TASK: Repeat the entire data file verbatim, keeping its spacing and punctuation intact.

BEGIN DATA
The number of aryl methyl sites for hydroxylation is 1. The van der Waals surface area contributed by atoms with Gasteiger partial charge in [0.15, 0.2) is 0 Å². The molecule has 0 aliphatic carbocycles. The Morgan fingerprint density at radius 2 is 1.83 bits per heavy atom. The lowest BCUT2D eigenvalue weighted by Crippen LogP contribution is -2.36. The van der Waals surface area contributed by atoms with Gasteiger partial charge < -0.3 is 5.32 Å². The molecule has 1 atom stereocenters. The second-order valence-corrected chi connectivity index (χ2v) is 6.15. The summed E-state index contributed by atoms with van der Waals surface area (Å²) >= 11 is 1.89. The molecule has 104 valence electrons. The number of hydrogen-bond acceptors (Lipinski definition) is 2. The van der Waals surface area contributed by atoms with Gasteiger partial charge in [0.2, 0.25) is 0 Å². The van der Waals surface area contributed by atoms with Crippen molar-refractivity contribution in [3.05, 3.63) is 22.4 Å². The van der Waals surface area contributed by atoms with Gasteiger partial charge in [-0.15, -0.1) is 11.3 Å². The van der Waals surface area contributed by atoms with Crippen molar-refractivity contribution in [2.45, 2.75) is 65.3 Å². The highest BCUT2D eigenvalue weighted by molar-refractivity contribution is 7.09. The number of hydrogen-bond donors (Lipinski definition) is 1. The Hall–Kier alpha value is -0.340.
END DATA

The number of aryl methyl sites for hydroxylation is 1. The van der Waals surface area contributed by atoms with Gasteiger partial charge in [0.15, 0.2) is 0 Å². The molecule has 0 aliphatic carbocycles. The Morgan fingerprint density at radius 2 is 1.83 bits per heavy atom. The lowest BCUT2D eigenvalue weighted by Crippen LogP contribution is -2.36. The van der Waals surface area contributed by atoms with Gasteiger partial charge < -0.3 is 5.32 Å². The molecule has 1 atom stereocenters. The second-order valence-corrected chi connectivity index (χ2v) is 6.15. The summed E-state index contributed by atoms with van der Waals surface area (Å²) >= 11 is 1.89. The molecule has 104 valence electrons. The number of hydrogen-bond acceptors (Lipinski definition) is 2. The van der Waals surface area contributed by atoms with Gasteiger partial charge in [0.2, 0.25) is 0 Å². The van der Waals surface area contributed by atoms with Crippen molar-refractivity contribution in [3.05, 3.63) is 22.4 Å². The van der Waals surface area contributed by atoms with Gasteiger partial charge in [-0.15, -0.1) is 11.3 Å². The van der Waals surface area contributed by atoms with Crippen molar-refractivity contribution in [2.45, 2.75) is 65.3 Å². The highest BCUT2D eigenvalue weighted by molar-refractivity contribution is 7.09. The number of hydrogen-bond donors (Lipinski definition) is 1. The Hall–Kier alpha value is -0.340.